Sunday, 24 April 2016

Rio Velez, Torre del Mar

Sunday 24 April

What a beautiful, warm and sunny start to the day so I took myself off down to the local Rio Velez in Torre del Mar to see what was about, especially having just read the local paper which features "Wetlands hit by Wildfires" (Euroeekly, 21-27 April, Axarquia Edition, Page 10).  On arrival, and welcomed by a pair of Red-rumped Swallows,  it was very evident that we have had a dry winter but regular showers of late as the riverbed was an absolute jungle of overgrown grasses and weeds.  But the birds seemed happy as Nightingales, Cetti's and Reed Warblers singing their little hearts out. The resident Rock Doves were distributed between the tall trees opposite and under the road bridge and even a Common Kestrel popped in for a few minutes.  But with all the ground cover and trees in lea it was very difficult to see any birds albeit all were observed before I returned to the car.

Walking down to the hide I had a coupe of Goldfinches and then looking for a singing Reed Warbler a Great Reed Warbler popped out and posed in its usual fashion right in front of me.  Lots of House Sparrows about and , overhead, the occasional passing Spotless Starling drew attention to the small number of feeding Common Swifts.

Resting a while in the hide to wait for the birds, and not just the House Sparrows, to put in an appearance I could small the smell of burnt vegetation, more later.  House Martins were also now feeding above me and I watched as half-a-dozen Mallards flew in to land on the hidden river.  A Melodious Warbler spent a short time feeding low in a bush opposite the hide and beyond it I was fortunate enough to see a Purple Heron jump up and straight down in the thick vegetation.. Simply birding luck that I happened to be looking at the warbler and the movement was immediately behind as it was the only sighting obtained.  Also seen were a couple of Serins and over the water a quartet of Black-winged Stilts were continually moving around, presumably looking for somewhere to land away from the occupied beach.

Melodious Warbler Zarcero Comun Hippolais polyglotta

Walking to the beach I passed what can only be described as "Armageddon" the way that all the bamboo on both sides had been removed and then the ground either accidentally or otherwise set fire so leaving a black scar on the landscape.  This area was one of the prime areas for breeding Nightingales, Reed Warblers and the local colony of Common Waxbills.  The article referred to above makes great lay of how the area will now b monitored and all readers were reminded that it is illegal to cut and remove bamboo after 15 March so as to protect the breeding birds.  And what could I hear on the other side of the river?  Yes, active harvesting of the bamboo with the continuous slashing of blades.  As we all seem to think and say, lots of laws in this country but none to implement then; no winder it s not unusual to come across smokers in bars and ventas, etc.  One Blue-headed Wagtail seemed to find something to feed on the burnt land and the first f a few Blackbirds was seen flying overhead to the other side of the river.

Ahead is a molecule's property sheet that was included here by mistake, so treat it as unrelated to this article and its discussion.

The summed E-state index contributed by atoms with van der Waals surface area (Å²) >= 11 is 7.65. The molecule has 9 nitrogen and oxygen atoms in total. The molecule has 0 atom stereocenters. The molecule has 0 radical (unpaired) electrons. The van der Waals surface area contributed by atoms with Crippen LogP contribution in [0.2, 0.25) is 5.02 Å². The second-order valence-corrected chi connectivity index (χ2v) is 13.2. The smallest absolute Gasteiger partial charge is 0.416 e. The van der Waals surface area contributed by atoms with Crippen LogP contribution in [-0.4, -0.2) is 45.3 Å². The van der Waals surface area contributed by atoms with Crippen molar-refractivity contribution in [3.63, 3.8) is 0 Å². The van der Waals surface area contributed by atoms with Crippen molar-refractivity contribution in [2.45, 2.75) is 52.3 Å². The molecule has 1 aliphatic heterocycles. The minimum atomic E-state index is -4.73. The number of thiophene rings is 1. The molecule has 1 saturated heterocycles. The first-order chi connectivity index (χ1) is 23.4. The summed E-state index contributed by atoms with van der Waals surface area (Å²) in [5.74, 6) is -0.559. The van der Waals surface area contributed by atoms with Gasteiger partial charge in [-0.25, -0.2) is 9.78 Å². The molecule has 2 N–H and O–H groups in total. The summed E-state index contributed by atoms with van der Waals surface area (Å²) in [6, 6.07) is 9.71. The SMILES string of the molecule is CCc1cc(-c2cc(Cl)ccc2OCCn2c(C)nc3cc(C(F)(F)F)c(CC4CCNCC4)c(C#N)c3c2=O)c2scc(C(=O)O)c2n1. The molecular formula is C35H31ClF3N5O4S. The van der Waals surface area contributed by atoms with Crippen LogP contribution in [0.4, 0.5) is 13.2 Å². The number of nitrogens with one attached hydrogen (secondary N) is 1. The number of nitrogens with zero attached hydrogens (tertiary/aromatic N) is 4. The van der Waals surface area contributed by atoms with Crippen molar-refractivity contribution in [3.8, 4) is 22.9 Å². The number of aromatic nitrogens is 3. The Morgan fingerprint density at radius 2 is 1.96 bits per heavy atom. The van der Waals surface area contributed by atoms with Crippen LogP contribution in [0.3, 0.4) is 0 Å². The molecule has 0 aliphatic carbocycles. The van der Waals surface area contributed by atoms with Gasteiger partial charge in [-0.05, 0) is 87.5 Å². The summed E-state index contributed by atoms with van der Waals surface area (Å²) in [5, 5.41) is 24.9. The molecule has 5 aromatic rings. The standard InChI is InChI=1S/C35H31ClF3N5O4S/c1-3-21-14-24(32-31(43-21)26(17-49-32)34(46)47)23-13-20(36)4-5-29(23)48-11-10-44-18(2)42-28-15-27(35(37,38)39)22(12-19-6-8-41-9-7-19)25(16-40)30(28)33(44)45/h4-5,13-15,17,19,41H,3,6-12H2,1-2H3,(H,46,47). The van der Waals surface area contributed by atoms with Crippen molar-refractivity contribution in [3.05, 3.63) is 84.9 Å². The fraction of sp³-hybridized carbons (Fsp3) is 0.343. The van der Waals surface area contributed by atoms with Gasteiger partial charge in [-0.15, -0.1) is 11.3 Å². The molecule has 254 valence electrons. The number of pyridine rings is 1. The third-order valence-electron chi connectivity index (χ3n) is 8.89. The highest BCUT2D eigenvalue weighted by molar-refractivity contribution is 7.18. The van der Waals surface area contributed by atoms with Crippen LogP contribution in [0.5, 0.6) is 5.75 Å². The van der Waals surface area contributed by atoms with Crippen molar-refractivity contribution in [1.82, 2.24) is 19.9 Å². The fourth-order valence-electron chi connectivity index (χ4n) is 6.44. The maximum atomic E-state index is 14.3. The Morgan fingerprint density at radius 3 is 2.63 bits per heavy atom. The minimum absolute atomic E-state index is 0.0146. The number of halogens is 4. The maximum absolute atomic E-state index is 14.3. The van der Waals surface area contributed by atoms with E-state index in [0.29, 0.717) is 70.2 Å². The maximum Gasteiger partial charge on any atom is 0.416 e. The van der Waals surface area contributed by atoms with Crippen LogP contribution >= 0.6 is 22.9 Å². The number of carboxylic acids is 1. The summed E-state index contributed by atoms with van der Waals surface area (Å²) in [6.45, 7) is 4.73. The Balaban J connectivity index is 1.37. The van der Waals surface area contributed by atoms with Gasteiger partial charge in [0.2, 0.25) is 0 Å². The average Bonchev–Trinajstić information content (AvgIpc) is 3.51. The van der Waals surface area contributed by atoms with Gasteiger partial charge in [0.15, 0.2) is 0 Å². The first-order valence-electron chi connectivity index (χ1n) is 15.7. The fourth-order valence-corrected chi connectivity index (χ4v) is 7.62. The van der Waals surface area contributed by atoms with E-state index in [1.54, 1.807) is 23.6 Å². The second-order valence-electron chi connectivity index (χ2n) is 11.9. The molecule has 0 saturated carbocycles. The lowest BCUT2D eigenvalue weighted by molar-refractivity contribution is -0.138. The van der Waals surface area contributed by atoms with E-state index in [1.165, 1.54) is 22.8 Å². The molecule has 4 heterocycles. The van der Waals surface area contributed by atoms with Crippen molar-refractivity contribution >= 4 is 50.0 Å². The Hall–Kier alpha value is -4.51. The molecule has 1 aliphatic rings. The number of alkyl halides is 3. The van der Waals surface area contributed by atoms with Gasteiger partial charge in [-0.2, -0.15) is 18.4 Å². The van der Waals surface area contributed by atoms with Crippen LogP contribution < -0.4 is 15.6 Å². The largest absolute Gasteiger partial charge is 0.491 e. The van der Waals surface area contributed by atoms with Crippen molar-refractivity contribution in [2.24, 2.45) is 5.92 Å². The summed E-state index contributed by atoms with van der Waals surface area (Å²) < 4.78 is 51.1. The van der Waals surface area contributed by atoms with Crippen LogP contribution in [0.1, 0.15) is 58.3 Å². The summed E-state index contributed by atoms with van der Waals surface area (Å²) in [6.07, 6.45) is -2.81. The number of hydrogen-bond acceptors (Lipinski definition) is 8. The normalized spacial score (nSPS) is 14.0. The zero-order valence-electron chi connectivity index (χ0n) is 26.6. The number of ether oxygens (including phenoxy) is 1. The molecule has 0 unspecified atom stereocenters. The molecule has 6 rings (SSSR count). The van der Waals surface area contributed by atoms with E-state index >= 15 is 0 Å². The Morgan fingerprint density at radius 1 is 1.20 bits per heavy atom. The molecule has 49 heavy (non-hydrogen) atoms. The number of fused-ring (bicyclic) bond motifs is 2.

The well-concealed Nightingale Ruisenor Comun Luscinia megarhynchos
Looking up river from the beach I recorded both Coot and Moorhen along with more fly-pasts from the Black-winged Stilt quartet and two Mallard ducks with accompanying ducklings.  By now Barn Swallows had joined the House Martins and Common Swifts and I managed to see not only Reed Warbler and a close Nightingale but also a Cetti's Warbler on the way back to the car.

A quick drive under the bridge and upstream found not only a Great Tit but a rather unusual feeding behaviour.  Looking a the Great Tit I noticed that there was a Monk Parakeet on a lower branch of the bus and busty feeding.  What did surprise me, however, was that its meal was a Serin with the parakeet busy plucking the bird.  Not a lot of comfort for the male Serin which hovered nearby, especially with another five Monk Parakeets in the next tree and possibly thinking that they, too, might be partial to a little meat.  The only other birds recorded were Bee-eaters and Crested Lark.

Monk Parakeet Cotorra Argentina Mylopsitta monachus


Birds seen:
Mallard, Purple Heron, Kestrel, Moorhen, Coot, Black-winged Stilt, Rock Dove, Monk Parakeet, Common Swift, Bee-eater, Crested Lark, Barn Swallow, Red-rumped Swallow, House Martin, Blue-headed Wagtail, Nightingale, Blackbird, Cetti's Warbler, Zitting Cisticola, Reed Warbler, Great Reed Warbler, Melodious Warbler, Great Tit, Spotless Starling, House Sparrow, Serin, Goldfinch.


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